Cobitidae

Species Notopterus notopterus Salmostoma bacaila Chela laubuca Danio devario Rasbora daniconius Rasbora rasbora Amblypharyngodon mola Cyprinus carpio communis Tor tor Tor putitora Osteobrama cotio Oreichthys cosuatis Puntius sarana Puntius chola Puntius sophore Puntius ticto Cirrhinus mrigala Cirrhinus reba Catla catla Labeo rohita Labeo bata Labeo fimbriatus Labeo calbasu Labeo gonius Labeo dero Crossocheilus latius Garra gotyla Garra lamta Nemacheilus botia Botia dario Lepidocephalus guntea

Local Name Patola Chal Chal

Common carp Badas Badas Moila /Kotri Dhodhra Dhodhra Dhodhra Dhodhra Naren Reba / Naren Catla Rohu Bata Dumber Kalvat /Kalot Mohni Goli Patharchatta Patharchatta Gurguch

Index Copernicus Value: 3.0 - Articles can be sent to editor@impactjournals.us


27

Ichthyofauna of Western Region of Narmada River, Madhya Pradesh

Table 1: Contd.,

Bagridae

Siluriformes Siluridae

Beloniformes

Schilbeidae Sisoridae Clariidae Belonidae

Symbranchiformes

Mastacembelidae Chandidae Nandidae Gobiidae Anabantidae Belontidae

Perciformes

Channidae

Rita rita Rita pavimentata Mystus bleekeri Mystus cavasius Mystus vittatus Aorichthys seenghala Aorichthys aor Ompok bimaculatus Ompok pabda Wallago attu Clupisoma garua Glyptothorax telchitta Clarias batrachus Xenentodon cancila Macrognathus pancalus Mastacembelus armatus Chanda nama Chanda ranga Badis badis Nandus nandus Glossogobius giuris Anabas testudineus Colisa fasciatus Channa gachua Channa marulius Channa punctatus Channa striatus

Gegra Gegra Katera

Singharh Tengra Gangol Gangol Padhin Bekdi Magur Sapalsuva/Suva Bam Bam

Soidy/Suarfish Upridola

Doke Doke Doke Doke

Table 2: Family Wise Fish Species Composition S. No

Family

1 2 3 4 5 6 7 8 9 10 11 12 13 14 15 16

Notopteridae Cyprinidae Cobitidae Bagridae Siluridae Schilbeidae Sisoridae Clariidae Belonidae Mastacembelidae Chandidae Nandidae Gobiidae Anabantidae Belontidae Channidae

No. of Fish Species 1 27 3 7 3 1 1 1 1 2 2 2 1 1 1 4

Species Composition (%) 1.7 46.8 5.2 12.1 5.2 1.7 1.7 1.7 1.7 3.4 3.4 3.4 1.7 1.7 1.7 6.9

Figure 1: Family Wise Fish Species Composition Rao et al. (1991) reported 84 fish species from their study area from Punasa to Barwani. In present survey 58 fish species are recorded from Western segment of the river. The declined in the number of fish species may be due to various reasons. Singh (1995) observed declined number of Hilsa ilisha coming into the river due to construction of Sardar Impact Factor(JCC): 1.0174 - This article can be downloaded from www.impactjournals.us


28

Triguna Pathak, K. Borana & T. Zafar

Sarovar Dam which has changed the ecology of entire stretch of this river. The dam become a barrier for migration of this fish which make them unable to reach their breeding, nursery and feeding ground. The introduction of some exotic fishes like Cyprinus carpio may affect native species because they compete for food and space and may cause infection or some time mate with the native species.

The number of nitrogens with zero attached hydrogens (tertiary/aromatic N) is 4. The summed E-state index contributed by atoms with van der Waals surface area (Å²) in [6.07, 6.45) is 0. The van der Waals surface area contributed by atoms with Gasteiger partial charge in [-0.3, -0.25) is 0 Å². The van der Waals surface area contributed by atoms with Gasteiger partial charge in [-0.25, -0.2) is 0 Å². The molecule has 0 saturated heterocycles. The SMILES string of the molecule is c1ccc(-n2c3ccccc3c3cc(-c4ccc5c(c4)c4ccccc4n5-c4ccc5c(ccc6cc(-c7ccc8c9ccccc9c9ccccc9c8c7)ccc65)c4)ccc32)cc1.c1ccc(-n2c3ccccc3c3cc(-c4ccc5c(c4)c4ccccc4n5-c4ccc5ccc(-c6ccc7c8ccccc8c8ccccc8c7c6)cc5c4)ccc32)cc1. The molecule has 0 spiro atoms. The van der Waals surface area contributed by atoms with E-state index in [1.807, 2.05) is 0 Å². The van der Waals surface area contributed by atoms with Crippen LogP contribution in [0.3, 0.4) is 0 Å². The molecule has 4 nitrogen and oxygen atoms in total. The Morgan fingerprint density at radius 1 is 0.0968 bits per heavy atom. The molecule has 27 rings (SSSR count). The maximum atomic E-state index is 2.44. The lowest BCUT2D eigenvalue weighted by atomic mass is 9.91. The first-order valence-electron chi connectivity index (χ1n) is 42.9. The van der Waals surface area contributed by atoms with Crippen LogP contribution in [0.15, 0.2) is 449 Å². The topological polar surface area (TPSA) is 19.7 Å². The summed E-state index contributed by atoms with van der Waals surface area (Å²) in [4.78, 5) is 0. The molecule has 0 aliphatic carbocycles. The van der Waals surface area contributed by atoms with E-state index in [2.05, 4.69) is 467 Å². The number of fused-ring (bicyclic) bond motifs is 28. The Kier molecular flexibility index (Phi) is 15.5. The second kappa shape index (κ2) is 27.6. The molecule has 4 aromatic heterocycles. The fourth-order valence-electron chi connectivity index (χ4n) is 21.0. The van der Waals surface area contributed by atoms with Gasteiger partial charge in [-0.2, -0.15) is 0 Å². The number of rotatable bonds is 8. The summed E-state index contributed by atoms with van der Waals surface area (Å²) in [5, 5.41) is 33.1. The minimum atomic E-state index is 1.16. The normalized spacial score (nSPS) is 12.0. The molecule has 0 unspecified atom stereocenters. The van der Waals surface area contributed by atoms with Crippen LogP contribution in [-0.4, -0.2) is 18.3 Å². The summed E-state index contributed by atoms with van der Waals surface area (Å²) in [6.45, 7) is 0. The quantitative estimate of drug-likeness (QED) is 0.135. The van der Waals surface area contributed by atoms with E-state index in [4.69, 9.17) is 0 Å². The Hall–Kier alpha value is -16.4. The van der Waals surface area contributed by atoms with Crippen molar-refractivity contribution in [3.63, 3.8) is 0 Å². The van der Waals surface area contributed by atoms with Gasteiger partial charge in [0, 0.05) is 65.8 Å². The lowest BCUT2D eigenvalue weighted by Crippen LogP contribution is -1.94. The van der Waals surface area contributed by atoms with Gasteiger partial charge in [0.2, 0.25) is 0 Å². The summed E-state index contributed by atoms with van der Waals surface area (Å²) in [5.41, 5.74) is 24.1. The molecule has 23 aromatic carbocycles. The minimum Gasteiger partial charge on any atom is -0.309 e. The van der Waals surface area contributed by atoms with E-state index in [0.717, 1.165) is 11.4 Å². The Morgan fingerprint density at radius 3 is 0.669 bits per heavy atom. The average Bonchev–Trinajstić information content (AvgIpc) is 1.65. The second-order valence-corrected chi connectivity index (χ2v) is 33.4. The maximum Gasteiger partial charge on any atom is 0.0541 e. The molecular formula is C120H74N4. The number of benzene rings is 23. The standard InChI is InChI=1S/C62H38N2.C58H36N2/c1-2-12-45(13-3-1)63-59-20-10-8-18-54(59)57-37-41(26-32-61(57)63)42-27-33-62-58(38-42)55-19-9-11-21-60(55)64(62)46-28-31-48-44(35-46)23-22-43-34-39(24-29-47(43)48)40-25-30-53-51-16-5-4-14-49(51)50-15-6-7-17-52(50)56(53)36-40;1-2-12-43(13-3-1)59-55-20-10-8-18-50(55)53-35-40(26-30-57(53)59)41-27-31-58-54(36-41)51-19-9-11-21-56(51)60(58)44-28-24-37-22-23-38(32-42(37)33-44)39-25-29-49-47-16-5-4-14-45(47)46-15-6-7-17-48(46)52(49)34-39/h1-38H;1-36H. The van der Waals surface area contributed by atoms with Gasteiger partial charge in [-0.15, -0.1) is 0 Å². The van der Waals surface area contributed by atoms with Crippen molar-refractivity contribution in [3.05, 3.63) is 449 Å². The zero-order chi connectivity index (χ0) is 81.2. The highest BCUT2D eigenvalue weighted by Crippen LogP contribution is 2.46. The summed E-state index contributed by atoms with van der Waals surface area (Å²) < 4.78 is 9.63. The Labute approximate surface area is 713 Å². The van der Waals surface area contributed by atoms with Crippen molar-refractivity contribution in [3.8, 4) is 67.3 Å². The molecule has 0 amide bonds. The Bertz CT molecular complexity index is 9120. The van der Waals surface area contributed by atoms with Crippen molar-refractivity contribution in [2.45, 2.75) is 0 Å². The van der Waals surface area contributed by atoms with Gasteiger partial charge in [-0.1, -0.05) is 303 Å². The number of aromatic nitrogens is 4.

CONCLUSIONS On the basis of present investigation, the fishes are divided into commercially important species (Labeo rohita, Catla catla, Cirrhinus mrigala, Cyprinus carpio communis, Labeo calbasu, Aoricthys seenghala, Aoricthys oar, Wallago attu, Channa marulius etc.), locally important species (Tor spp., Chanda spp., Puntius spp., Macrognathus armatus etc.) and fishes having ornamental value like Nandus nandus, Nemacheilus botia, Chela laubuca, Glossogobius giuris, Colisa fasciatus and Badis badis etc.

REFERENCES 1.

Handbook of fisheries and Aquaculture by directorate of information and publication of aquaculture. Indian council of agricultural research New delhi 110012.

2.

Hora, S. L., and Nair, K. K., (1941): Fishes of Satpura Range, Hoshangabad District, Central Province. Rec. Indian Museum 43(3): 361-373.

3.

Jayaram, K. C. (1999). The fresh water fishes of the Indian Region; narendra Publishing House, Delhi- 110006.

4.

Kar, D. and M.H. Barbhuiya (2004). Abundance and diversity of zooplankton in Chatla Haor, a floodplain wetland in Cachar district of Assam Environment and Ecology 22(1): 247-248.

5.

Karamchandani, S. J., V. R. Desai., M. D. Pisolkar and G. K Bhatnagar (1967). Biological investigation on the fish and the fisheries of Narmada River (1958-1966). Central Inland Fisheries Research Institute, Barackpore, W.B., 10: 1-39.

6.

Karamchandani, S. J., Pisolkar, M. D., (1967): Survey of fish and fisheries of Tapti River. Central Inland Fisheries Research Institute, Barackpore, W.B., Survey Report no 4 October.

7.

Kurup, B.M., 1994. An account on threatened fishes of river systems flowing through kerala. In threathened fishes of India: P.V. Dehadrai, P. Das, S.R. Varma eds. Muzaffarnagar, Nature Conservators Publ: pp 121-122.

8.

Qureshi and Qureshi (1983): Indian fishes. Publisher: Brij Brothers Sultania Road, Bhopal.

9.

Rao, K.A., Chatterjee, S.N., and Singh, A.K., (1991): studies on pre impoundment fisheries potential of the narmada Basin (West region) J. Ini. fish India 23(1) : 34-91

10. Srivastava Gopalji (2007). Fishes of UP& Bihar; Vishwavidhyalaya Prakasan, Varanasi- 221001. 11. Starett, W. C. (1951). Some factor affecting the abundance of minnows in the Des Moines River, Iowa. Ecology., 32:13-27. 12. Talwar, P.K. and A.G. Jhingran. 1991: Inland fishes of India and adjacent countries. Vol. i&ii Oxford and IBH publishing company, New Delhi, India. Pp.1158. Index Copernicus Value: 3.0 - Articles can be sent to editor@impactjournals.us


3 applied ichthyofauna of western region of narmada river k borana